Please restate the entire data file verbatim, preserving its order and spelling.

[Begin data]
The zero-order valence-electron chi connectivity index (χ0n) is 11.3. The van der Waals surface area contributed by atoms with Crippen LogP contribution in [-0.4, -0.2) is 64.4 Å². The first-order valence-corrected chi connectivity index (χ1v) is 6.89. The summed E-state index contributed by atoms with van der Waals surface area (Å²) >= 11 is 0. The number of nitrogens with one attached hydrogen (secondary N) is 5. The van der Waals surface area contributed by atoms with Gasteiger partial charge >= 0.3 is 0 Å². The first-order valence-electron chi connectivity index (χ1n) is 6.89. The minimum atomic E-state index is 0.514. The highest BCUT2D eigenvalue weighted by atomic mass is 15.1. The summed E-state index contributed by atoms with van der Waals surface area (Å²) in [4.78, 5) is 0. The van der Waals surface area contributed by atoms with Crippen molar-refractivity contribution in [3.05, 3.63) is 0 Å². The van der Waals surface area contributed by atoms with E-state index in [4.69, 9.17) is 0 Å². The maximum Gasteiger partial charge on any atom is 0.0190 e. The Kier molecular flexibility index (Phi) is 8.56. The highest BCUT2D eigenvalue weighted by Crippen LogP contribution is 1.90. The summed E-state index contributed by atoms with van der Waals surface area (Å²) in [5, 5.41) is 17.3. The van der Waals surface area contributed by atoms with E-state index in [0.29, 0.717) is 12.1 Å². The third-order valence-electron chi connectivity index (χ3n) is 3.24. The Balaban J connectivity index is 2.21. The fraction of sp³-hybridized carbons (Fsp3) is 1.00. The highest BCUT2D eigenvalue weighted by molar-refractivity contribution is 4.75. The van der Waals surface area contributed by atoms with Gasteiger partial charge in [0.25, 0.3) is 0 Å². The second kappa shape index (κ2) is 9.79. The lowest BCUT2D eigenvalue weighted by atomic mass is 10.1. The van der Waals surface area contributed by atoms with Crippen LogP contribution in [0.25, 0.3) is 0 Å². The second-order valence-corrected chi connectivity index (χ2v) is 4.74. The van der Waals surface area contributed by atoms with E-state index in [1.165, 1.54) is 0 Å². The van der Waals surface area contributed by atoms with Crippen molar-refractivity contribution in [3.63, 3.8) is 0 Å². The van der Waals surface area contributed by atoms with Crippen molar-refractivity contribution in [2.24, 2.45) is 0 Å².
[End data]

The zero-order valence-electron chi connectivity index (χ0n) is 11.3. The van der Waals surface area contributed by atoms with Crippen LogP contribution in [-0.4, -0.2) is 64.4 Å². The first-order valence-corrected chi connectivity index (χ1v) is 6.89. The summed E-state index contributed by atoms with van der Waals surface area (Å²) >= 11 is 0. The number of nitrogens with one attached hydrogen (secondary N) is 5. The van der Waals surface area contributed by atoms with Gasteiger partial charge >= 0.3 is 0 Å². The first-order valence-electron chi connectivity index (χ1n) is 6.89. The minimum atomic E-state index is 0.514. The highest BCUT2D eigenvalue weighted by atomic mass is 15.1. The summed E-state index contributed by atoms with van der Waals surface area (Å²) in [4.78, 5) is 0. The van der Waals surface area contributed by atoms with Crippen molar-refractivity contribution in [3.05, 3.63) is 0 Å². The van der Waals surface area contributed by atoms with E-state index in [4.69, 9.17) is 0 Å². The maximum Gasteiger partial charge on any atom is 0.0190 e. The Kier molecular flexibility index (Phi) is 8.56. The highest BCUT2D eigenvalue weighted by Crippen LogP contribution is 1.90. The summed E-state index contributed by atoms with van der Waals surface area (Å²) in [5, 5.41) is 17.3. The van der Waals surface area contributed by atoms with E-state index in [0.29, 0.717) is 12.1 Å². The third-order valence-electron chi connectivity index (χ3n) is 3.24. The Balaban J connectivity index is 2.21. The fraction of sp³-hybridized carbons (Fsp3) is 1.00. The highest BCUT2D eigenvalue weighted by molar-refractivity contribution is 4.75. The van der Waals surface area contributed by atoms with Gasteiger partial charge in [0.25, 0.3) is 0 Å². The second kappa shape index (κ2) is 9.79. The lowest BCUT2D eigenvalue weighted by atomic mass is 10.1. The van der Waals surface area contributed by atoms with Crippen LogP contribution in [0.25, 0.3) is 0 Å². The second-order valence-corrected chi connectivity index (χ2v) is 4.74. The van der Waals surface area contributed by atoms with E-state index in [1.165, 1.54) is 0 Å². The van der Waals surface area contributed by atoms with Crippen molar-refractivity contribution in [3.63, 3.8) is 0 Å². The van der Waals surface area contributed by atoms with Crippen molar-refractivity contribution in [2.24, 2.45) is 0 Å².